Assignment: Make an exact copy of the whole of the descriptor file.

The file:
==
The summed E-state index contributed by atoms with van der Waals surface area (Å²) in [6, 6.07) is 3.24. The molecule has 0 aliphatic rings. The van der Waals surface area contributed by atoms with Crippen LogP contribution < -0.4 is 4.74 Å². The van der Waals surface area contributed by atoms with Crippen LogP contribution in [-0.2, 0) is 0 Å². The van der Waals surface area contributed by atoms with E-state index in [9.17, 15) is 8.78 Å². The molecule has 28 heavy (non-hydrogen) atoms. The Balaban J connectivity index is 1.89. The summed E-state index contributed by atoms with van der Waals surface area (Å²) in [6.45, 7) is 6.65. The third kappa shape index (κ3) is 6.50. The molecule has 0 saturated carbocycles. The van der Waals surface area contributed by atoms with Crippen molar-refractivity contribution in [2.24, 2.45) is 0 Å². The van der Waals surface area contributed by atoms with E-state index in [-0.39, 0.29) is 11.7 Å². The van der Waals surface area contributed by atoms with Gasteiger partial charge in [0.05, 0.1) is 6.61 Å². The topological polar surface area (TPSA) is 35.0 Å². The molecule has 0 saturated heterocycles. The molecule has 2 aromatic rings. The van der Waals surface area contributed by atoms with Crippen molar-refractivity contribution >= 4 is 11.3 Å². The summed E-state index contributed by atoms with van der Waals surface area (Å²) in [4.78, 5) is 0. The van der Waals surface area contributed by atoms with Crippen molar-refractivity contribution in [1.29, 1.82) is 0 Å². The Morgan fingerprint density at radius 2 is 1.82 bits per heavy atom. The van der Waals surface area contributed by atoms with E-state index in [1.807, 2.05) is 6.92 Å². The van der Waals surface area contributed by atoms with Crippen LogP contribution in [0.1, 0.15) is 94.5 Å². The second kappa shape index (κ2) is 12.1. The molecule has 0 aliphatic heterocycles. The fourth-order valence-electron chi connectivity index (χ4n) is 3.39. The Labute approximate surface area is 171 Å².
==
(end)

The summed E-state index contributed by atoms with van der Waals surface area (Å²) in [6, 6.07) is 3.24. The molecule has 0 aliphatic rings. The van der Waals surface area contributed by atoms with Crippen LogP contribution < -0.4 is 4.74 Å². The van der Waals surface area contributed by atoms with Crippen LogP contribution in [-0.2, 0) is 0 Å². The van der Waals surface area contributed by atoms with E-state index in [9.17, 15) is 8.78 Å². The molecule has 28 heavy (non-hydrogen) atoms. The Balaban J connectivity index is 1.89. The summed E-state index contributed by atoms with van der Waals surface area (Å²) in [6.45, 7) is 6.65. The third kappa shape index (κ3) is 6.50. The molecule has 0 saturated carbocycles. The van der Waals surface area contributed by atoms with Crippen molar-refractivity contribution in [2.24, 2.45) is 0 Å². The van der Waals surface area contributed by atoms with E-state index in [-0.39, 0.29) is 11.7 Å². The van der Waals surface area contributed by atoms with Gasteiger partial charge in [0.05, 0.1) is 6.61 Å². The topological polar surface area (TPSA) is 35.0 Å². The molecule has 0 saturated heterocycles. The molecule has 2 aromatic rings. The van der Waals surface area contributed by atoms with Crippen molar-refractivity contribution >= 4 is 11.3 Å². The summed E-state index contributed by atoms with van der Waals surface area (Å²) in [4.78, 5) is 0. The van der Waals surface area contributed by atoms with Crippen molar-refractivity contribution in [1.29, 1.82) is 0 Å². The Morgan fingerprint density at radius 2 is 1.82 bits per heavy atom. The van der Waals surface area contributed by atoms with E-state index in [1.807, 2.05) is 6.92 Å². The van der Waals surface area contributed by atoms with Crippen LogP contribution in [0.1, 0.15) is 94.5 Å². The second kappa shape index (κ2) is 12.1. The molecule has 0 aliphatic heterocycles. The fourth-order valence-electron chi connectivity index (χ4n) is 3.39. The Labute approximate surface area is 171 Å².